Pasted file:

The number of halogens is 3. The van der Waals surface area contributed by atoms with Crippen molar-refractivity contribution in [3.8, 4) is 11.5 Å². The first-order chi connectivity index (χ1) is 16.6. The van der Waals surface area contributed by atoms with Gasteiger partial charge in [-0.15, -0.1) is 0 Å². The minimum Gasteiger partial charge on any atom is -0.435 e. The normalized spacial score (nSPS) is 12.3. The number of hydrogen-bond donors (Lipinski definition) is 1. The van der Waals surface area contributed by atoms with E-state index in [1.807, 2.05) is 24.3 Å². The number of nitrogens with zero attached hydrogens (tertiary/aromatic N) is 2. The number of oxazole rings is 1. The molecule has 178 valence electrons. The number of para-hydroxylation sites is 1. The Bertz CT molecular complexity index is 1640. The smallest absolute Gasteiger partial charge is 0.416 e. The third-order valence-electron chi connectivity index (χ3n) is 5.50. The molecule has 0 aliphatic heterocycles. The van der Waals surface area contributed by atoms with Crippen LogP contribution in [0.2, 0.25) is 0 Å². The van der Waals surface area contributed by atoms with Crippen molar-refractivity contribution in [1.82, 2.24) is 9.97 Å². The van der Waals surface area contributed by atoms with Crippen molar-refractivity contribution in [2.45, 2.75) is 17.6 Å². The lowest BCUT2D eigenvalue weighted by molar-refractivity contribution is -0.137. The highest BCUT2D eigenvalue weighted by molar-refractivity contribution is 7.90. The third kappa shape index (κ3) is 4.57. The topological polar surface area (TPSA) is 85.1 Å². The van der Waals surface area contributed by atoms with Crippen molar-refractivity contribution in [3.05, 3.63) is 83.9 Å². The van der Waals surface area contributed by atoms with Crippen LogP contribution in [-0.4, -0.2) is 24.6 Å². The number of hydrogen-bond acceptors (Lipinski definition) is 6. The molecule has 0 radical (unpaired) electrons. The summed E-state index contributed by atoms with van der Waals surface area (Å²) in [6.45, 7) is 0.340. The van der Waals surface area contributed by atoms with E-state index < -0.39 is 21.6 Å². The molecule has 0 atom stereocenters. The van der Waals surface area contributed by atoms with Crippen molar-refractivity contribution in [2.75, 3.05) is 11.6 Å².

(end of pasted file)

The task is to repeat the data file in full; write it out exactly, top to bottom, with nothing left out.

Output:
The number of halogens is 3. The van der Waals surface area contributed by atoms with Crippen molar-refractivity contribution in [3.8, 4) is 11.5 Å². The first-order chi connectivity index (χ1) is 16.6. The van der Waals surface area contributed by atoms with Gasteiger partial charge in [-0.15, -0.1) is 0 Å². The minimum Gasteiger partial charge on any atom is -0.435 e. The normalized spacial score (nSPS) is 12.3. The number of hydrogen-bond donors (Lipinski definition) is 1. The van der Waals surface area contributed by atoms with E-state index in [1.807, 2.05) is 24.3 Å². The number of nitrogens with zero attached hydrogens (tertiary/aromatic N) is 2. The number of oxazole rings is 1. The molecule has 178 valence electrons. The number of para-hydroxylation sites is 1. The Bertz CT molecular complexity index is 1640. The smallest absolute Gasteiger partial charge is 0.416 e. The third-order valence-electron chi connectivity index (χ3n) is 5.50. The molecule has 0 aliphatic heterocycles. The van der Waals surface area contributed by atoms with Crippen LogP contribution in [0.2, 0.25) is 0 Å². The van der Waals surface area contributed by atoms with Crippen molar-refractivity contribution in [1.82, 2.24) is 9.97 Å². The van der Waals surface area contributed by atoms with Crippen molar-refractivity contribution in [2.45, 2.75) is 17.6 Å². The lowest BCUT2D eigenvalue weighted by molar-refractivity contribution is -0.137. The highest BCUT2D eigenvalue weighted by molar-refractivity contribution is 7.90. The third kappa shape index (κ3) is 4.57. The topological polar surface area (TPSA) is 85.1 Å². The van der Waals surface area contributed by atoms with Crippen molar-refractivity contribution in [3.05, 3.63) is 83.9 Å². The van der Waals surface area contributed by atoms with Crippen LogP contribution in [-0.4, -0.2) is 24.6 Å². The number of hydrogen-bond acceptors (Lipinski definition) is 6. The molecule has 0 radical (unpaired) electrons. The summed E-state index contributed by atoms with van der Waals surface area (Å²) in [6.45, 7) is 0.340. The van der Waals surface area contributed by atoms with E-state index < -0.39 is 21.6 Å². The molecule has 0 atom stereocenters. The van der Waals surface area contributed by atoms with Crippen molar-refractivity contribution in [2.75, 3.05) is 11.6 Å².